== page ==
speculative ethnography

The City as Organization: Ethnography for Alternative Futures

JORDAN SHADE International Business Machines Corporation, A Functional Democracy HAL WUERTZ International Business Machines Corporation, A Functional Democracy In this case study we use ethnographic outcomes from the study of the employee population of IBM, to inform new experiences for improving civic engagement in the resident population of Austin, Texas. In doing so, we experiment with a technique in speculative ethnography that uses research insights from a variant population with a variant challenge for in-depth explorations of a possible future. We demonstrate, first, that while in speculative thinking big ideas can be imagined, transposing ethnography enables a richer exploration of possible futures, and thus, further depth in ideas. And second, that by combining speculative thinking with existing ethnography, researchers and design teams can unearth bold experiments and jump start a design process that drives quicker learnings and impact in new contexts. Keywords: Culture Change, Speculative Design, Civic Engagement,...

Situated: Reconsidering Context in the Creation and Interpretation of Design Fictions

MARTA CUCIUREAN-ZAPAN IDEO Design fiction and ethnographic methods strengthen each other by creating a creative but rigorous scaffolding for interrogating expectations and reactions to the future. Design fiction can influence the activities, people, and places in which ethnography is done, and ethnography can create design fictions. Viewers and creators populate design fictions with their own past, present, and hoped for future. The intersection of these methods push ethnography beyond the edges of its thoughtful consideration of the present moment, in order to begin investigating the future....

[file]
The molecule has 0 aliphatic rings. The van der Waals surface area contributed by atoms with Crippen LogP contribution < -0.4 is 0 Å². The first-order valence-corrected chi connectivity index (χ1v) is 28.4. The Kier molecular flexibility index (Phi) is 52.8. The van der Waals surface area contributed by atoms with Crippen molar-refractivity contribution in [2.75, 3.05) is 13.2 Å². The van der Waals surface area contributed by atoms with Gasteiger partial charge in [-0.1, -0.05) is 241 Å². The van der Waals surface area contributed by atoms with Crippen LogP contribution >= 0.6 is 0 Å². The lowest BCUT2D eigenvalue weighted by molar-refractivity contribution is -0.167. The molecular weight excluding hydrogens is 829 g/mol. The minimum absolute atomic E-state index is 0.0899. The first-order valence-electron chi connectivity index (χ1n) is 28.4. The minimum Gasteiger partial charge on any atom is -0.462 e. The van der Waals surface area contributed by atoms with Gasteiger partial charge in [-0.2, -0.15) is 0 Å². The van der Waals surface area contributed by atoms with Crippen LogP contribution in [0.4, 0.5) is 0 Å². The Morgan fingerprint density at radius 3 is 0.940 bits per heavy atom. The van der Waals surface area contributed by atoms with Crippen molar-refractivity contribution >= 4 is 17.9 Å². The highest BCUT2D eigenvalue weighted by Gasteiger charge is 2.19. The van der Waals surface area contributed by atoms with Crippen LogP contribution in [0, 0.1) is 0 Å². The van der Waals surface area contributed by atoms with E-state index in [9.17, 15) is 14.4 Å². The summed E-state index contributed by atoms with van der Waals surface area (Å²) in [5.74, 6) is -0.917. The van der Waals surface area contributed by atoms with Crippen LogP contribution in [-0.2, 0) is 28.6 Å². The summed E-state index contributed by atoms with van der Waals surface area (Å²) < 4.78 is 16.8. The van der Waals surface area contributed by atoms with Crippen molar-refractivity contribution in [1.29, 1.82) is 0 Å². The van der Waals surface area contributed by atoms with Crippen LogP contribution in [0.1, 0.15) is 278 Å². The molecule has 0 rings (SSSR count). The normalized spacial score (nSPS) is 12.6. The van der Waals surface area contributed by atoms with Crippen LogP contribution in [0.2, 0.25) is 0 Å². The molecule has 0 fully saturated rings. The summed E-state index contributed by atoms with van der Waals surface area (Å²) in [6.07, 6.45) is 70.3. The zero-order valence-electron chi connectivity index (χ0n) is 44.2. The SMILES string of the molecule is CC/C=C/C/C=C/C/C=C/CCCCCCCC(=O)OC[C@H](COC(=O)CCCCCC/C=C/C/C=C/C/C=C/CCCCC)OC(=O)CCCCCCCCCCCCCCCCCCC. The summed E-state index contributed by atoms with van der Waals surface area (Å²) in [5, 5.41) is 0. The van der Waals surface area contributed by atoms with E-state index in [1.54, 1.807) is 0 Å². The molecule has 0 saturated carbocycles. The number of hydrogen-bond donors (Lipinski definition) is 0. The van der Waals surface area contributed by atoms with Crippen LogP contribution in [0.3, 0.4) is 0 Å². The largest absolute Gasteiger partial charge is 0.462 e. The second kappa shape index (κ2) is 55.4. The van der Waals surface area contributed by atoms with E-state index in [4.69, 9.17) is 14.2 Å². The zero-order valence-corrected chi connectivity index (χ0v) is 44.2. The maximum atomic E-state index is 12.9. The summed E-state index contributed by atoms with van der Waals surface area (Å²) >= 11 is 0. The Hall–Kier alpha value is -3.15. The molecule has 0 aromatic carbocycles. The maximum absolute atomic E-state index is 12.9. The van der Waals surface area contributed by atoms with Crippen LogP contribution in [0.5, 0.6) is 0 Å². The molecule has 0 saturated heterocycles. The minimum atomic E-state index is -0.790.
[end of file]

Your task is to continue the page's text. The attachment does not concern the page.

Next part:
Speculating about Autonomous Futures: Is This Ethnographic?

by MELISSA CEFKIN & ERIK STAYTON, Nissan Research Center As researchers working on automated vehicles, we are grappling with fundamental questions about how to do research and design for the future. Or, to be more precise, how can we tap into and participate in futures that are in the process of being made, that may both reproduce and rearrange experiences of today? One of the questions we must ask is, what is autonomy to begin with? In the era of the rise of increasingly self-acting machines, what exactly will these machines be autonomous from? How are people grappling with shifting perceptions and experiences of autonomy? Our research has explored how people confront ideas about what the future may hold and, more profoundly, how reconfigurations of socio-technical systems today confront them in their own notions of autonomy. Our paper about one of our research projects on this topic was accepted for EPIC2017, but not without some interesting debate. Anonymous peer reviewers raised a question about whether the work we...